First, it is not clear with whom the information must be “shared” in order to be fair game for employee discussion. For an employee to discuss her co-worker's unfair working conditions, would she need to have heard the information directly from the co-worker, or would it suffice that she heard the information secondhand? And would she need the coworker merely to divulge the information voluntarily, or also to authorize further dissemination?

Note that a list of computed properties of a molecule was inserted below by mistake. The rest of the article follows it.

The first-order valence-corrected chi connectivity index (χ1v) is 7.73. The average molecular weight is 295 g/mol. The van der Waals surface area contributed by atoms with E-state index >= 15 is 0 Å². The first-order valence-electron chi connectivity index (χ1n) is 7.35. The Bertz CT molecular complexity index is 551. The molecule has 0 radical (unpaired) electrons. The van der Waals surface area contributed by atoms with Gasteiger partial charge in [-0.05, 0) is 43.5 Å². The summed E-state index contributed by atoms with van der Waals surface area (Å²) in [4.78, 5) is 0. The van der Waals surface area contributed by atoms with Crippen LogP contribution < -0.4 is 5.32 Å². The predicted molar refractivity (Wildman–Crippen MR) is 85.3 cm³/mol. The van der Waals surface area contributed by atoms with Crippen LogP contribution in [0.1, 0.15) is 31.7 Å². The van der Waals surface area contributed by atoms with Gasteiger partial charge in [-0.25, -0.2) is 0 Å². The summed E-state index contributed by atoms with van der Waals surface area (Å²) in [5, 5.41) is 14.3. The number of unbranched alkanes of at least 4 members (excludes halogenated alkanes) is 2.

Second, it is not clear how Banner's rule would apply to situations where information leaked inadvertently, such as where an employee left a paystub on a widely accessible office photocopier. See, e.g., Labinal, 340 NLRB at 209-10 (holding that employee innocently obtained wage information when coworker sitting beside her opened a paystub in her line of vision). The term “shared” in Banner's Agreement does not plainly allow discussion of information innocently obtained but not actively shared; we would not ordinarily say that an employee “shared” her paystub by leaving it on the copier or opening it in view of coworkers. In sum, permission to use information only insofar as it has been “shared” may require consent to the specific use, yet the Board has held that “[t]o prohibit one employee from discussing another employee's pay without the knowledge and permission of the other employee muzzles employees who seek to engage in concerted activity for mutual aid or protection.” Id. at 210. Because a reasonable employee could interpret Banner's Confidentiality Agreement as prohibiting discussion of the working conditions of any employee who has not expressly authorized the particular discussion, the Board reasonably found a violation of Section 8.